A short story on medium

Game over

Photo by Sigmund on Unsplash

I told her I wouldn’t do this. As we waited outside the arcade, I could feel the chill from the air biting against my skin, the weight of the backpack burdening me with how heavy it was.

I told her I was not playing another one of her games.

But her domineering voice was almost contagious. “Come on now, it doesn’t matter what you think. Just act. Remember?”

I was annoyed by her presence. I did not even look up at her. I cast my head down, and not of my free-will, followed her feet as they made imprints in the mud, toward the arcade’s entrance.

When I looked back up, I was stunned. Everything was aglow in purple-blue hues. The arcade games were lit up with activity, their monitors whirring in motion and kids were whooshing left and right to be part of the action.

“You didn’t say there would be so many people!” I yelled over the rambunctious kids playing and the noises from the arcade games.

“Okay, selfie time!” She demanded.

At first, I was hesitant and looked at her blankly.

“We have to document this remember? We are making history!”

I pulled out my phone and took a pic and I could smell her bubblegum when she made a bubble right close to my ear.

Photo by Ben Weber on Unsplash

“Perfect!” She says.

I put the phone back in my jacket’s pocket.

It’s time.” She stares at me, all life in her eyes drained like the first time I saw her.

“I don’t know…”

She grabs my arm, this time hard. “Katy it’s time and you know it.”

I unzip the backpack and she pulls out a bright pink baseball bat with my name on it.

I look at her seriously.

She laughs and swings the bright pink bat right over her shoulder before giving it to me.

Do it now.” She orders.

I carry the bat over to my favorite childhood game. Space Invaders, the title encroaching upon my mind as I remember the fond memories I had with my older brother playing that game. All the good times laughing and trying to beat his high scores.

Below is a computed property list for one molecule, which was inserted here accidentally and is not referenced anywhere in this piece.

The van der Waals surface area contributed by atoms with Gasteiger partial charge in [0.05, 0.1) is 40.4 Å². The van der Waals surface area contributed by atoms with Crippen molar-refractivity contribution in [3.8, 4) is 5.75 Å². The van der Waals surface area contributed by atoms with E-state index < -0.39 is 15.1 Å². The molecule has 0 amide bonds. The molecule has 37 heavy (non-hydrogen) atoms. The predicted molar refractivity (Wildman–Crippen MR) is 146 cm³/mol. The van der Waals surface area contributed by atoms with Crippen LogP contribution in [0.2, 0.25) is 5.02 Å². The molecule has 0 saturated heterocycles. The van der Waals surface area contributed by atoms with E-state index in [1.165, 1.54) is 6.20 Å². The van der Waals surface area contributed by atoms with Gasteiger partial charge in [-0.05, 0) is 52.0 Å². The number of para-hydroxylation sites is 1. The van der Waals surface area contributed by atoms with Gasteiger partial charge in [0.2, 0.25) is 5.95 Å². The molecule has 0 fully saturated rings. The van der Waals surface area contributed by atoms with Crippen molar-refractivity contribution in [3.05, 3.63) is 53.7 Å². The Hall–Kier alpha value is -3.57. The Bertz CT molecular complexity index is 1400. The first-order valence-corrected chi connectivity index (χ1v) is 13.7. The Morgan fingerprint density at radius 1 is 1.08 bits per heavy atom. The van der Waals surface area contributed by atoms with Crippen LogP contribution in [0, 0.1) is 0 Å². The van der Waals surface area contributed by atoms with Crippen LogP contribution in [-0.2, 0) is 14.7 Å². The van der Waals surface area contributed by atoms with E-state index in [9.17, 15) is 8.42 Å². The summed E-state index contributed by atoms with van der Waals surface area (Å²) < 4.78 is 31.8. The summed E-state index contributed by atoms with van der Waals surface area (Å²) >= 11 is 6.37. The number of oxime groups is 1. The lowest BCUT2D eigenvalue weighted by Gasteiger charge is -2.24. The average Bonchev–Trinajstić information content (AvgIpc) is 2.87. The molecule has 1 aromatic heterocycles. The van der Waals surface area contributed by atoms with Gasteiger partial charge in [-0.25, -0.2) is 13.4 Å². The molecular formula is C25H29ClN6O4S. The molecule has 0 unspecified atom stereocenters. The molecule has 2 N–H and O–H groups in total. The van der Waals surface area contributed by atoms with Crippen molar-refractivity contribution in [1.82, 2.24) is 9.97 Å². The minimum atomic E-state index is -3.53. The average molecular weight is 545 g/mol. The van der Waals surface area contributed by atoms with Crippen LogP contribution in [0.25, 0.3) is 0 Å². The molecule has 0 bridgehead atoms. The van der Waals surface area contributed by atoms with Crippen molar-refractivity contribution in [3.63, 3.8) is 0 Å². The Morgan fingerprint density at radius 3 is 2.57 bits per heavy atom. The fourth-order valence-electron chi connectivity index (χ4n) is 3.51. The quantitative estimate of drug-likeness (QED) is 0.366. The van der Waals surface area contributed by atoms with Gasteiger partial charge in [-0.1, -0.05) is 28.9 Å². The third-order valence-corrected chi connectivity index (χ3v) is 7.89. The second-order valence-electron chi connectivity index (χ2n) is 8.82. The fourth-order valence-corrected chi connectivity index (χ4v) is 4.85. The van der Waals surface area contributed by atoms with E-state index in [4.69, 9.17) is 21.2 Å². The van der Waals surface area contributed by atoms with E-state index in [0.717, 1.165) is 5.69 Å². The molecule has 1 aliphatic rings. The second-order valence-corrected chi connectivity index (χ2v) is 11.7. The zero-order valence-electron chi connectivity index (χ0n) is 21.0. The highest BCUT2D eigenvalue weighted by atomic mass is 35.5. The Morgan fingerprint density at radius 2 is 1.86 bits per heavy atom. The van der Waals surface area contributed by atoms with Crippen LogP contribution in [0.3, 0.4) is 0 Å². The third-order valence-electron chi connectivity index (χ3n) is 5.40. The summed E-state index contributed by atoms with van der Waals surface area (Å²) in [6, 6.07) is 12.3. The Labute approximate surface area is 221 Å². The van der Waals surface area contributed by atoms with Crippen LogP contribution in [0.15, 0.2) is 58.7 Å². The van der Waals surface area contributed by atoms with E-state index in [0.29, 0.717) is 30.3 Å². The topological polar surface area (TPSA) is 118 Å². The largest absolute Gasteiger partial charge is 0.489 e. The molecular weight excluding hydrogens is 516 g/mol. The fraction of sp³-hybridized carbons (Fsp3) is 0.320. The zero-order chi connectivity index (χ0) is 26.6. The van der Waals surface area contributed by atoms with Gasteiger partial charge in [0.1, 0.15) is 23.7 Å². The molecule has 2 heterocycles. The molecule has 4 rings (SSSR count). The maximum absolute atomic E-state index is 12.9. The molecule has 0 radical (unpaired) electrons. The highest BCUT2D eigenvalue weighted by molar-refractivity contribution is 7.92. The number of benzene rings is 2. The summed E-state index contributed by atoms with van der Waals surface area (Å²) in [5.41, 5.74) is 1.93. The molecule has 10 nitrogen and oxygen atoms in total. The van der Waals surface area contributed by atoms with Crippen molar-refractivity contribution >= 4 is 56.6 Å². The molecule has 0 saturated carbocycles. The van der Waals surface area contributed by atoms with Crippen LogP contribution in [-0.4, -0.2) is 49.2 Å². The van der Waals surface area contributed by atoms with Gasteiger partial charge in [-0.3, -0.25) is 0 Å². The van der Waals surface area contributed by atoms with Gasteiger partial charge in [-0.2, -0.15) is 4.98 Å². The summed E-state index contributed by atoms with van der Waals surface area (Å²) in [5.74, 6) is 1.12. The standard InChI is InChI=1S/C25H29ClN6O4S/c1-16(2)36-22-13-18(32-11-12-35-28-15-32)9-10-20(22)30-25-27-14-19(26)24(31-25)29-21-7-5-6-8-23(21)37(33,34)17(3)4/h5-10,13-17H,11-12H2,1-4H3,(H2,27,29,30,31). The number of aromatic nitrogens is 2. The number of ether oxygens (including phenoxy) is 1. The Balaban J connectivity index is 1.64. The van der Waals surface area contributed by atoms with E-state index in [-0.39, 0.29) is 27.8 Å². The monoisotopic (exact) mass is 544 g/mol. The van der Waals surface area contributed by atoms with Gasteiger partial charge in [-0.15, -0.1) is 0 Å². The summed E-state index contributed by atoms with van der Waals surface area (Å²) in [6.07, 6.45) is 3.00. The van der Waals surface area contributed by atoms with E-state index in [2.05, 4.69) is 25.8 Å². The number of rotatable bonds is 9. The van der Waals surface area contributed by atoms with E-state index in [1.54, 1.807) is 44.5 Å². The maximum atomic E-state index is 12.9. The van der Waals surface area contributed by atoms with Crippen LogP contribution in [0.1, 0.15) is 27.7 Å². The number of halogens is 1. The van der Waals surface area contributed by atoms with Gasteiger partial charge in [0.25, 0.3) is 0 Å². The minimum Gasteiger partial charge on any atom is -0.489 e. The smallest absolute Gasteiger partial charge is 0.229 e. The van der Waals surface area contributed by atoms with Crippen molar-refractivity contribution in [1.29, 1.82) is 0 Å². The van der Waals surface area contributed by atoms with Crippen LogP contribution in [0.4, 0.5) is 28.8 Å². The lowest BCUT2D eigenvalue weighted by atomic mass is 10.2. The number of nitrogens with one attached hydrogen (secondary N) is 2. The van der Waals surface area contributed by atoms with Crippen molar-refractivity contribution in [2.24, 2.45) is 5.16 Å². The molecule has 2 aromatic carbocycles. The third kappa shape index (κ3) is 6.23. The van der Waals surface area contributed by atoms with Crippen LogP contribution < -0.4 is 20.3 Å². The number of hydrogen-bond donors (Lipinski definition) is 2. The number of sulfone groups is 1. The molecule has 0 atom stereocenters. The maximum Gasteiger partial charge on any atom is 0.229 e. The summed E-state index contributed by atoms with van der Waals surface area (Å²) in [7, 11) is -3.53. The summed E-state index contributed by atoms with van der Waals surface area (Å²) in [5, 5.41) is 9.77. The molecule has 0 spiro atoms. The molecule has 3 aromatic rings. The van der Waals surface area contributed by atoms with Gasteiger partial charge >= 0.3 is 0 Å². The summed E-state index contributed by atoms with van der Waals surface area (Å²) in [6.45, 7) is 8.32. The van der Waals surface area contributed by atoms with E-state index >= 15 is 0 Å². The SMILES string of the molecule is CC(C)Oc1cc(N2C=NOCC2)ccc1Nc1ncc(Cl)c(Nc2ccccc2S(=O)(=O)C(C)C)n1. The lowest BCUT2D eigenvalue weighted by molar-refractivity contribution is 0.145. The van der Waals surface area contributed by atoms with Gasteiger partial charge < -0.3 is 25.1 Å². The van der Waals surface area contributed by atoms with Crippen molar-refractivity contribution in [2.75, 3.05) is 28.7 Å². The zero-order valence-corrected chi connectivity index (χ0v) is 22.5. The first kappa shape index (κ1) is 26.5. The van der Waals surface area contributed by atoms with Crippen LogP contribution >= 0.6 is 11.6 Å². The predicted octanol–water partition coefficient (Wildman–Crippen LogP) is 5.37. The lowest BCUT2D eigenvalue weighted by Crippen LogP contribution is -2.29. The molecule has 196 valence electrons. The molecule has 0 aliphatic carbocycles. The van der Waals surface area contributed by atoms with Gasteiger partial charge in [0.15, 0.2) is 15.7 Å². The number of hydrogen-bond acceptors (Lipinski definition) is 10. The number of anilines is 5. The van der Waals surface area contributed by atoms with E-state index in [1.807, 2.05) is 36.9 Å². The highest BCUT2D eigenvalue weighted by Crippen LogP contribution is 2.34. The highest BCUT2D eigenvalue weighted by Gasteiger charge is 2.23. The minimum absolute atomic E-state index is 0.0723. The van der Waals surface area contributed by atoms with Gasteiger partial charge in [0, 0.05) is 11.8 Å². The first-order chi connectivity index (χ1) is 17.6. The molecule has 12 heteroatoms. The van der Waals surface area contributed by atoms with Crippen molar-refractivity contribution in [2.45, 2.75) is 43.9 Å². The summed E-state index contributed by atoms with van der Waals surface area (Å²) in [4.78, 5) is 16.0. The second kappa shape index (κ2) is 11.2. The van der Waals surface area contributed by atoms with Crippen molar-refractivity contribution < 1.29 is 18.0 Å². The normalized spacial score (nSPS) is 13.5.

Do it now.” Her voice says again, playing around in my head like a merry-go-round and making me feel dizzy.

Then I remember the lies. The broken promises. Our whole family in ruin. How he said he was coming back, but then left. Disappeared. Without a word. Without notice. Everything changed.

The first hit comes — the adrenaline, blood rushing through like a thousand tiny needles in my right arm.

Then the second.

Glass shatters. Kids shriek.

Then the third, the fourth, and all in succession like some mad frenzy where the cycle can not be broken.

Then I’m on to the next. Pacman. Another classic we used to play. And a great power takes control of me, surging through my veins and it feels like I'm swinging harder than Babe Ruth at the World Series and everything is a blur and I can’t hear their screams and…

Next thing I know I’m tackled to the floor. The bat goes skidding underneath the air hockey table. My body is numb as shards of glass dig into my skin. And her voice whispers into my ear, “Game over.”

Thank you for reading! 😊

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Joelle Shusterman

Joelle Shusterman

• An aspiring novelist inspired by her father • Feel free to indulge in her writing!